Moderator: Linda Bien, Slide Library, Concordia University
Sponsors: Visual Resource Division and Reference Section
The first session of the 1999 Vancouver conference opened with announcements of moderator and speaker changes by Margaret Webster, including that she would stand in for Linda Bien as moderator and that Howard Besser and Maria Odall were unable to attend the conference. Maria’s paper would be read by Heidi Hass.
Webster prefaced her introduction of the session by recounting the high and low points of the online horizon of the past year. The VISION project was the high point of the year, with 32 institutions contributing records to a testbed database sponsored by the Visual Resources Association, the Research Libraries Group and the Getty Information Institute. The low point was the announcement that the Getty Information Institute would be dissolved and the vocabularies moved to the Getty Research Institute. Margaret stressed that the work of the GII was of immense importance to the visual resources community and that the membership must let the Getty know of the tremendous value of its projects in moving to a more collaborative environment. With all of the changes occurring on the digital horizon, subject access to image collections as remained elusive. Subject analysis has been avoided due to local concerns about interpretive language as well as just the time consuming nature of the activity. With new technologies such as powerful search engines, our collections are opened up to a wider audience and it becomes necessary to provide information about subject matter. Best of all, the experience of the Vision project shows that this information can be shared among visual resources professionals.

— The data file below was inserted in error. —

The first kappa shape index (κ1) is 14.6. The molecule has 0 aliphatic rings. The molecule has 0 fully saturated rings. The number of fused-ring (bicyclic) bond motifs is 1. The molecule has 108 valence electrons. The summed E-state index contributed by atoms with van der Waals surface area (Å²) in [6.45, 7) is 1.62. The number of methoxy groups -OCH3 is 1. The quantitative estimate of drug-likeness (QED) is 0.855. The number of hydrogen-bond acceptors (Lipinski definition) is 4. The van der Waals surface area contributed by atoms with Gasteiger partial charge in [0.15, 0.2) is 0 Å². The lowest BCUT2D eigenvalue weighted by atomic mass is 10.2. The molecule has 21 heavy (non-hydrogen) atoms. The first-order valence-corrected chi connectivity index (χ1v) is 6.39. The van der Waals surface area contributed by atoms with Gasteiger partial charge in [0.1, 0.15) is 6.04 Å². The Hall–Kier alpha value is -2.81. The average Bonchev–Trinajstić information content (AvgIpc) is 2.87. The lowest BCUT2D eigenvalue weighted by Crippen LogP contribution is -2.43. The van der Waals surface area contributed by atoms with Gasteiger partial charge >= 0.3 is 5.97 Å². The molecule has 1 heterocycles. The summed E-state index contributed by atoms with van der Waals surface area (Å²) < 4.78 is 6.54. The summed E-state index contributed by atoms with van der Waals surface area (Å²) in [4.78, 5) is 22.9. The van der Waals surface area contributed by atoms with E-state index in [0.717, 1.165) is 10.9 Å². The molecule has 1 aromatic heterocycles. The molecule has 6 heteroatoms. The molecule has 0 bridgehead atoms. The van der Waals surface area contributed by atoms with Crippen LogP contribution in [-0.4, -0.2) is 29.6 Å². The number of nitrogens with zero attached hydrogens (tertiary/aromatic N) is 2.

The first speaker on the panel was Ben Kessler, Librarian of the Slide and Photography Collection at Princeton University. Kessler began with general observations and a statement that he did not employ subject cataloging, as such, at Princeton. Much of the information that can be identified as subject analysis, is to be found in other parts of his image cataloging, especially the title field. His assertion is that the job of the visual resources professional is not to recreate thesauri or analyze subject matter. We should top into the work of others whose job it is to create these tools. For many collections, cataloging is worked on a triage basis and little time can be allocated to determining subject content. Tools such as the Union List of Artist Names, The Art and Architecture Thesaurus and the Thesaurus of Geographic Names (all products of the late Getty Information Institute) provide specific information useful for describing images. The terminology of subject indexing, however, is nebulous and often, subject determination is not always exact. Kessler stresses that this is not a dismissal of subject indexing, he is merely stating that it carries a high overhead of cost and time and needs an efficient method. He suggests that we try to learn from what others have achieved, such as the Time-Life Photo Archive, Corbis, the interactive museum kiosks and the AMICO consortium. The extent of subject access of each of these varies from extensive to very basic, but they are models from which we can learn. Other efforts such as ICONCLASS, the Index to Christian Art, the Marburger Index and the Witt Index provide wonderful information and have become much more user friendly with changes in technology. These changes in technology have made it much easier for all of us to pool our efforts and work together in a project such as VISION. In the past ten years, it has become clear to the visual resources community that the only feasible way to define protocols for cataloging images in a shared environment, we must define them ourselves. From this decision was born the VRA Core Categories which saw image cataloging in terms of two types of information: information about works of art and the visual document of the work of art. VISION was a one time experiment to show us what shared cataloging would look like. It was gratifying, but pointed out that there is still a long way to go. It also proved that just having a term in the subject field was not going to be enough.